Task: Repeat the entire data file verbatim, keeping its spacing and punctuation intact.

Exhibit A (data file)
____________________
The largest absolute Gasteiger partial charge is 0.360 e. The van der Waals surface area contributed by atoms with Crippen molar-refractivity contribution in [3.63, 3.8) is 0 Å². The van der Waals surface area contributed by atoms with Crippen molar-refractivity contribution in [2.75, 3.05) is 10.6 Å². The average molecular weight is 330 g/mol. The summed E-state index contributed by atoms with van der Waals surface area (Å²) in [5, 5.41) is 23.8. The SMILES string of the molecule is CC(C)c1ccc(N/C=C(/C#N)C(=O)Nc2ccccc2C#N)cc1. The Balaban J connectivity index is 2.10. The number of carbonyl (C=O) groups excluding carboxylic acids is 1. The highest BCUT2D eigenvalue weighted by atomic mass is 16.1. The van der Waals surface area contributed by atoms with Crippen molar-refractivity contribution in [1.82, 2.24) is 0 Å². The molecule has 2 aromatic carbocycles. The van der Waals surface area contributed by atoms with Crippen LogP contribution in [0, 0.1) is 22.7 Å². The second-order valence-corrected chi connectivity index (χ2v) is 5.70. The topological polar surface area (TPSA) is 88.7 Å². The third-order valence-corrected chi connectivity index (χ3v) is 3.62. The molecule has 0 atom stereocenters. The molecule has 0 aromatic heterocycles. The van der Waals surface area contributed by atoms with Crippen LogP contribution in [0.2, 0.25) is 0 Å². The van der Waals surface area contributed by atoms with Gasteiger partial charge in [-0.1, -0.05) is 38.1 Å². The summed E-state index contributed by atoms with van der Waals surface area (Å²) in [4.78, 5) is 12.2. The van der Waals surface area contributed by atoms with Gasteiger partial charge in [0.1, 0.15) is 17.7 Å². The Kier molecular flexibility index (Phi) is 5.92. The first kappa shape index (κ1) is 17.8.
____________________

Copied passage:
The largest absolute Gasteiger partial charge is 0.360 e. The van der Waals surface area contributed by atoms with Crippen molar-refractivity contribution in [3.63, 3.8) is 0 Å². The van der Waals surface area contributed by atoms with Crippen molar-refractivity contribution in [2.75, 3.05) is 10.6 Å². The average molecular weight is 330 g/mol. The summed E-state index contributed by atoms with van der Waals surface area (Å²) in [5, 5.41) is 23.8. The SMILES string of the molecule is CC(C)c1ccc(N/C=C(/C#N)C(=O)Nc2ccccc2C#N)cc1. The Balaban J connectivity index is 2.10. The number of carbonyl (C=O) groups excluding carboxylic acids is 1. The highest BCUT2D eigenvalue weighted by atomic mass is 16.1. The van der Waals surface area contributed by atoms with Crippen molar-refractivity contribution in [1.82, 2.24) is 0 Å². The molecule has 2 aromatic carbocycles. The van der Waals surface area contributed by atoms with Crippen LogP contribution in [0, 0.1) is 22.7 Å². The second-order valence-corrected chi connectivity index (χ2v) is 5.70. The topological polar surface area (TPSA) is 88.7 Å². The third-order valence-corrected chi connectivity index (χ3v) is 3.62. The molecule has 0 atom stereocenters. The molecule has 0 aromatic heterocycles. The van der Waals surface area contributed by atoms with Crippen LogP contribution in [0.2, 0.25) is 0 Å². The van der Waals surface area contributed by atoms with Gasteiger partial charge in [-0.1, -0.05) is 38.1 Å². The summed E-state index contributed by atoms with van der Waals surface area (Å²) in [4.78, 5) is 12.2. The van der Waals surface area contributed by atoms with Gasteiger partial charge in [0.1, 0.15) is 17.7 Å². The Kier molecular flexibility index (Phi) is 5.92. The first kappa shape index (κ1) is 17.8.